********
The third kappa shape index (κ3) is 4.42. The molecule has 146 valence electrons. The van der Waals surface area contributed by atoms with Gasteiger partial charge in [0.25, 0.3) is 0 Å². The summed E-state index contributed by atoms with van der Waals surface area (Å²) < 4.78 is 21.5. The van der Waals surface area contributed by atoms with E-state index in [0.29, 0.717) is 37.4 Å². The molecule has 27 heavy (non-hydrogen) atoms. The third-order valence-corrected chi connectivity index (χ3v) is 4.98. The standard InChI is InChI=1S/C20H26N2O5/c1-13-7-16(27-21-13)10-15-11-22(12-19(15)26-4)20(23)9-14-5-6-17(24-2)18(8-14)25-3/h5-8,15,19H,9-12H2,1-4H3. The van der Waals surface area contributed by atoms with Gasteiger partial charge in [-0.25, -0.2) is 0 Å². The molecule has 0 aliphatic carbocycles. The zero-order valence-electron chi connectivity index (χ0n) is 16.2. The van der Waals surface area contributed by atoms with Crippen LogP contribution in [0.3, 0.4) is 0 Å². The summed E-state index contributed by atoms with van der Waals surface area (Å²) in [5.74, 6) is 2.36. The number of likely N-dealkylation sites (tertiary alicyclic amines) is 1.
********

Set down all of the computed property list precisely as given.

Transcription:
The third kappa shape index (κ3) is 4.42. The molecule has 146 valence electrons. The van der Waals surface area contributed by atoms with Gasteiger partial charge in [0.25, 0.3) is 0 Å². The summed E-state index contributed by atoms with van der Waals surface area (Å²) < 4.78 is 21.5. The van der Waals surface area contributed by atoms with E-state index in [0.29, 0.717) is 37.4 Å². The molecule has 27 heavy (non-hydrogen) atoms. The third-order valence-corrected chi connectivity index (χ3v) is 4.98. The standard InChI is InChI=1S/C20H26N2O5/c1-13-7-16(27-21-13)10-15-11-22(12-19(15)26-4)20(23)9-14-5-6-17(24-2)18(8-14)25-3/h5-8,15,19H,9-12H2,1-4H3. The van der Waals surface area contributed by atoms with Gasteiger partial charge in [-0.25, -0.2) is 0 Å². The molecule has 0 aliphatic carbocycles. The zero-order valence-electron chi connectivity index (χ0n) is 16.2. The van der Waals surface area contributed by atoms with Crippen LogP contribution in [0.3, 0.4) is 0 Å². The summed E-state index contributed by atoms with van der Waals surface area (Å²) in [5.74, 6) is 2.36. The number of likely N-dealkylation sites (tertiary alicyclic amines) is 1.